How would you score your patience levels? Any anger management issues? Well this game may not be for you; or me for that matter, as it had me hurling some abuse at the screen more than once. But perhaps that is the objective of such a game – to kick your ass, over and over unapologetically. Breaking you down until you snap, and with it your $50 ps4 controller.
A Bastard’s Tale does exactly that.
It’s a side scrolling platformer, which has you play as an armour-clad bastard knight, roaming the land with a massive claymore slung over the shoulder. The game’s mechanic is a very ‘casual’ one, you simply walk to the right, engaging enemies one after another, sometimes in quick succession. Slain foes are added to a running tally, further framing the casual nature of the experience.
There is no negotiating or time wasting dialogue, It’s kill or be killed, sometimes in as little as a single hit.
So what makes this game special and worth playing? It comes down to two factors:
It would be a stretch to say this game is a 2D Dark Souls, but there are definitely some comparisons to be made. You see, finding success in A Bastard’s Tale’s combat system relies on mastering directional blocking, positioning, the art of provoking enemies taking a swipe (basically agroing them with close proximity). It’s challenging, so much so that you may lose interest after a few fights – especially If you got the game for $3 during the recent sale.
However, if you do become a master of the sword, the game has an element of depth, through stunning environmental progress, and new interesting enemies to stumble upon. Which bring us to the next pretty face of A Bastard’s Tale.
Pixel art is pretty common these days, seems like every kid and his dog is shipping some cool looking pixel art indie game. Partly because a lot of polished pixel art has been made available through asset stores for a few bucks. With that said, so many of those pixel art indie games are starting to look the same, as if the same 2-3 artists are behind them. I dunno.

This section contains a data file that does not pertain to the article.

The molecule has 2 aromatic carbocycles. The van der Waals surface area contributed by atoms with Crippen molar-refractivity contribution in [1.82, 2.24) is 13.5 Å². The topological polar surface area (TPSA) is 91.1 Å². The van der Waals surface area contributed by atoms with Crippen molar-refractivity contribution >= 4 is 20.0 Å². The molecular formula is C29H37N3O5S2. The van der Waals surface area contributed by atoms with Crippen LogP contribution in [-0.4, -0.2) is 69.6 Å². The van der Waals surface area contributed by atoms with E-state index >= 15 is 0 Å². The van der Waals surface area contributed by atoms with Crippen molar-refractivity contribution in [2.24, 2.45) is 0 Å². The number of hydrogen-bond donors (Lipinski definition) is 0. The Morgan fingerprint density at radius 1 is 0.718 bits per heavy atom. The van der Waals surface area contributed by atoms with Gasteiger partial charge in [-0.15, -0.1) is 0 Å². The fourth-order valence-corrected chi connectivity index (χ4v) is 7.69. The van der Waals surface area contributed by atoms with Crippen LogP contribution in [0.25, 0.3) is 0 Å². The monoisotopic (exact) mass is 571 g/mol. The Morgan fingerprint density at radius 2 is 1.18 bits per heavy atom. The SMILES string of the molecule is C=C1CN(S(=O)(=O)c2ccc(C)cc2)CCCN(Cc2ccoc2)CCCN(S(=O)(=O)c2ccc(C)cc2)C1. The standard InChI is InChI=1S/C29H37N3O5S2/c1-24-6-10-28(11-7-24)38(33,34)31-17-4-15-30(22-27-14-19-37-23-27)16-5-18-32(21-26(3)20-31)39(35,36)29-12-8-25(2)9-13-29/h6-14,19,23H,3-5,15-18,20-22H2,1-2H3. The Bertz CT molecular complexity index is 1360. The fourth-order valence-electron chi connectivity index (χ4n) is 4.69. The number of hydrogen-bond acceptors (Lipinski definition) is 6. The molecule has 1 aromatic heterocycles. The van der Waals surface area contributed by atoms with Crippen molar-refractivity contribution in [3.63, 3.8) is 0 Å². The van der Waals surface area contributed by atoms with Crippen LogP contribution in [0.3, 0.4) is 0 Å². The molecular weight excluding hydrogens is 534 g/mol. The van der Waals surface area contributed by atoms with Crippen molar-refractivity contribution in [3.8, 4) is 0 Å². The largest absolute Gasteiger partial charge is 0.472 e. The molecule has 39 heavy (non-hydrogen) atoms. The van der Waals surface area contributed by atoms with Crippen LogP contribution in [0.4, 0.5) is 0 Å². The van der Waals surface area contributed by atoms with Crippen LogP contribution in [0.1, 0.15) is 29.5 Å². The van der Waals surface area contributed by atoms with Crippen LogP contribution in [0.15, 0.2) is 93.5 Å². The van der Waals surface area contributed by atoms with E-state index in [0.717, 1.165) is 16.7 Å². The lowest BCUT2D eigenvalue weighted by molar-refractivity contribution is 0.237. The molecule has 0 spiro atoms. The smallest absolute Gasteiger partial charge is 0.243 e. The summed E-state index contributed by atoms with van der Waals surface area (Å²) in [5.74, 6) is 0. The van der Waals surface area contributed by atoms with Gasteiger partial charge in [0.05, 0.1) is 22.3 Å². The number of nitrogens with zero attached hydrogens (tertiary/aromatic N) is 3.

A Bastard’s Tale has a pretty unique look, like it came straight out often mid 90’s. It has a little grit, with a more muted colour pallet – which separates it from much of the other cookie cutter examples out there. The first screen-shot I stumbled upon, I immediately thought, ‘that looks different’. The colours are intentionally undersaturated and muted, which gives the land a mild feeling of despair and misfortune. The scenes are simple yet beautifully staged with some nice props – such as a derelict farm house and church.
The environments have nice contrasting variations which gives a convincing feeling of progression. The problem is, with the games particularly brutal and unforgiving combat system, you may never behold the beauty of the later environments in person. But one could argue that aspect alone creates a hell of an incentive to do so.
There is no other progression to mention, which is kind of a shame – as the graphics and medieval themes allude to a much deeper experience. I’d personally love to see these guys put together something similar, but with a few light-weight RPG elements thrown in.
All-in-all, for a game with a current price tag of $4.99 USD, you really can’t go wrong. In fact, part of my purchase was driven by a want to see the sweet pixel art light up on my 70″ LED TV. (If you love pixel art I’m sure you can relate!)
Go have yourself a play, the first enemy you encounter will likely kill you. But fret not, dying is the nature of knights.
Also available on PSN